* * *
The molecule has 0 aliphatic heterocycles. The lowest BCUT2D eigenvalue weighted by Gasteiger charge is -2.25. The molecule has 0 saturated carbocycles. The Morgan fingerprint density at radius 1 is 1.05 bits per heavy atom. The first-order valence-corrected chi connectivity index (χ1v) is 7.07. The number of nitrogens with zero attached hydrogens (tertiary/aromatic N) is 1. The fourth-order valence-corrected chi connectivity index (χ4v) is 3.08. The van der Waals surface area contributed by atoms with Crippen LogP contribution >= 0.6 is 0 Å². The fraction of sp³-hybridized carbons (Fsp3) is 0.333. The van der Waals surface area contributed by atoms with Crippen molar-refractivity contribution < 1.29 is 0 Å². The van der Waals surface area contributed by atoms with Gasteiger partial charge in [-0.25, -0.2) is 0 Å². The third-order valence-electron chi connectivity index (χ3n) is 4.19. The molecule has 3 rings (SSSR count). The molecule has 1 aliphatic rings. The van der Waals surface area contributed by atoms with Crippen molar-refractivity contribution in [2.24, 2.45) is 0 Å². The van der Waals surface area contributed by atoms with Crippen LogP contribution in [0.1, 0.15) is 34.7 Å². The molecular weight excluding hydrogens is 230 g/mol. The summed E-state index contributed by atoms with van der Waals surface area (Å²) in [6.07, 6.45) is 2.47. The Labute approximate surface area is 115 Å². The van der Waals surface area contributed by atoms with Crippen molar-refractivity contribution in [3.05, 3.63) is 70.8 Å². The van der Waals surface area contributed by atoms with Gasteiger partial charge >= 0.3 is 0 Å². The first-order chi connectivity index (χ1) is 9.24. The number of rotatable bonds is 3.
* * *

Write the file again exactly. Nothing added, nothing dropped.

The molecule has 0 aliphatic heterocycles. The lowest BCUT2D eigenvalue weighted by Gasteiger charge is -2.25. The molecule has 0 saturated carbocycles. The Morgan fingerprint density at radius 1 is 1.05 bits per heavy atom. The first-order valence-corrected chi connectivity index (χ1v) is 7.07. The number of nitrogens with zero attached hydrogens (tertiary/aromatic N) is 1. The fourth-order valence-corrected chi connectivity index (χ4v) is 3.08. The van der Waals surface area contributed by atoms with Crippen LogP contribution >= 0.6 is 0 Å². The fraction of sp³-hybridized carbons (Fsp3) is 0.333. The van der Waals surface area contributed by atoms with Crippen molar-refractivity contribution < 1.29 is 0 Å². The van der Waals surface area contributed by atoms with Gasteiger partial charge in [-0.25, -0.2) is 0 Å². The third-order valence-electron chi connectivity index (χ3n) is 4.19. The molecule has 3 rings (SSSR count). The molecule has 1 aliphatic rings. The van der Waals surface area contributed by atoms with Crippen molar-refractivity contribution in [2.24, 2.45) is 0 Å². The van der Waals surface area contributed by atoms with Crippen LogP contribution in [0.1, 0.15) is 34.7 Å². The molecular weight excluding hydrogens is 230 g/mol. The summed E-state index contributed by atoms with van der Waals surface area (Å²) in [6.07, 6.45) is 2.47. The Labute approximate surface area is 115 Å². The van der Waals surface area contributed by atoms with Crippen molar-refractivity contribution in [3.05, 3.63) is 70.8 Å². The van der Waals surface area contributed by atoms with Gasteiger partial charge >= 0.3 is 0 Å². The first-order chi connectivity index (χ1) is 9.24. The number of rotatable bonds is 3.